OBJECTIVE: To report an accidental contamination of antibiotic suspension by methadone that occurred in a retail Canadian pharmacy, leading to severe poisoning in a young child. CASE SUMMARY: A 4 1/2-year-old healthy Asian boy was prescribed amoxicillin suspension for cough and fever. Shortly after receiving the second dose of 5 mL he became drowsy and less responsive. On admission, he was arousable by deep pain, and pinpoint pupils were noted. A urine sample sent for a toxicology screen revealed the presence of methadone and its metabolite. blood methadone concentrations were 0.23 and 0.14 mg/L, five and nine hours after the second dose of amoxicillin was given, respectively. The amoxicillin suspension was tested for methadone and was found to have a concentration of 2.4 g/L. The child gradually improved and was discharged on day 4 in good condition. The pharmacy in which the antibiotic was dispensed has been a dispensing center for a local methadone maintenance program, and methadone was accidentally mixed with the antibiotics. DISCUSSION: In this case, a near fatal outcome occurred when methadone was inadvertently mixed with antibiotics in a community pharmacy. A literature search revealed two previous reports of opiate toxicity in children following ingestion of oral antibiotic preparations. CONCLUSIONS: Prompt action is needed in Canadian pharmacies that dispense methadone in order to minimize such errors in the future. general practitioners, pediatricians, and emergency department physicians should recognize and suspect this rare cause of opiate toxicity in a child. In a patient presenting with a decreased level of consciousness and miosis, with or without respiratory depression, naloxone administration should be considered, whether or not a history of opioid ingestion is obtained. ( info)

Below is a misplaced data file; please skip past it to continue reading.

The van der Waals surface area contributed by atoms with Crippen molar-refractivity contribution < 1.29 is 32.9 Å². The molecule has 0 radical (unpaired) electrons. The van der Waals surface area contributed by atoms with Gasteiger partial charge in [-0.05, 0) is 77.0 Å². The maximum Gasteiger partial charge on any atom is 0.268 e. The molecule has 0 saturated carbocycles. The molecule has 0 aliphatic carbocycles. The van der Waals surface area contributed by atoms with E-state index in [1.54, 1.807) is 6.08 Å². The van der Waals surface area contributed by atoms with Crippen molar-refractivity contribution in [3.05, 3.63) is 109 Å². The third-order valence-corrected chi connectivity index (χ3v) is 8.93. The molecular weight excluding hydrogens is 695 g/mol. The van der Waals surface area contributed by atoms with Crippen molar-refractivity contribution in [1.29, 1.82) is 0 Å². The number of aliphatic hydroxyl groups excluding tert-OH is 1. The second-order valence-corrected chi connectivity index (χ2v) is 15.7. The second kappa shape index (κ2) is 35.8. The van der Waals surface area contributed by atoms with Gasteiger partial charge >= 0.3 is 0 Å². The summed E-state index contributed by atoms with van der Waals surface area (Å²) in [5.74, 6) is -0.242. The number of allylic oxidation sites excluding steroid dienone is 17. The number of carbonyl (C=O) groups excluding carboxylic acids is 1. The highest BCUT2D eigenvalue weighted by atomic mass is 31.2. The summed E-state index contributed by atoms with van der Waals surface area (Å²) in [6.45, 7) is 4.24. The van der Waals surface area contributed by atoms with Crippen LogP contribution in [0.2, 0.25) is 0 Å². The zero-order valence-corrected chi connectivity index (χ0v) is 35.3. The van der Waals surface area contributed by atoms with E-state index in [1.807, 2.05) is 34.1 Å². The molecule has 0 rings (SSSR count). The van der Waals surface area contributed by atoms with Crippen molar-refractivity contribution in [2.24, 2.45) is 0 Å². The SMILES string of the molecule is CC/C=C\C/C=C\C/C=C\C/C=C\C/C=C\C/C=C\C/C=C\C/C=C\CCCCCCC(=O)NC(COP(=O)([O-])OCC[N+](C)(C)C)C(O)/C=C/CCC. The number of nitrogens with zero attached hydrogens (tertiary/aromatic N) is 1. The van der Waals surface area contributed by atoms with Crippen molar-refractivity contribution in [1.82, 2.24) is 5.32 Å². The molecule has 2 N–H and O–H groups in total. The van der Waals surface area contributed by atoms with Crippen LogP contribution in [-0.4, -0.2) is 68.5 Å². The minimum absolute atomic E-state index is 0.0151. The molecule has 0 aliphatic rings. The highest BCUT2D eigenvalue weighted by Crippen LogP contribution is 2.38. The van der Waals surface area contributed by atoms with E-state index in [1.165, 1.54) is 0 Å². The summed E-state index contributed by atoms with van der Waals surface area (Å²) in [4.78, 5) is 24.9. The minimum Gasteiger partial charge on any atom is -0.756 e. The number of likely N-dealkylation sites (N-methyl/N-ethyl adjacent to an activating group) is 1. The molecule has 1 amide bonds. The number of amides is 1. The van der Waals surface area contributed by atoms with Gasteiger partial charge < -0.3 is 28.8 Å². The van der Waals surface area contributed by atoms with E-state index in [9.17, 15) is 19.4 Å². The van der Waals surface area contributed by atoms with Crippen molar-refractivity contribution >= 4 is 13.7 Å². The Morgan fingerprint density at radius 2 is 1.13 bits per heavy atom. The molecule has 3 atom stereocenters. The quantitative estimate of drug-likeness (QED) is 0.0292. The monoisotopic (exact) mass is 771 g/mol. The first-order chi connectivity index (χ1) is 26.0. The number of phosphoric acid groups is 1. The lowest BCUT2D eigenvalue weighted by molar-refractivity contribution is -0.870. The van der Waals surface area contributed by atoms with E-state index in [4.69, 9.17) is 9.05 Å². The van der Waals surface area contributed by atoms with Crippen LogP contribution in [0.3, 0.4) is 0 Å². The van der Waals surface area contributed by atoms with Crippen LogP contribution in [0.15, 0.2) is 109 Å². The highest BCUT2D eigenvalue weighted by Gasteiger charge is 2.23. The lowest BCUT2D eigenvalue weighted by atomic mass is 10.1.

5/449. Pilsicainide intoxication in a patient with dehydration.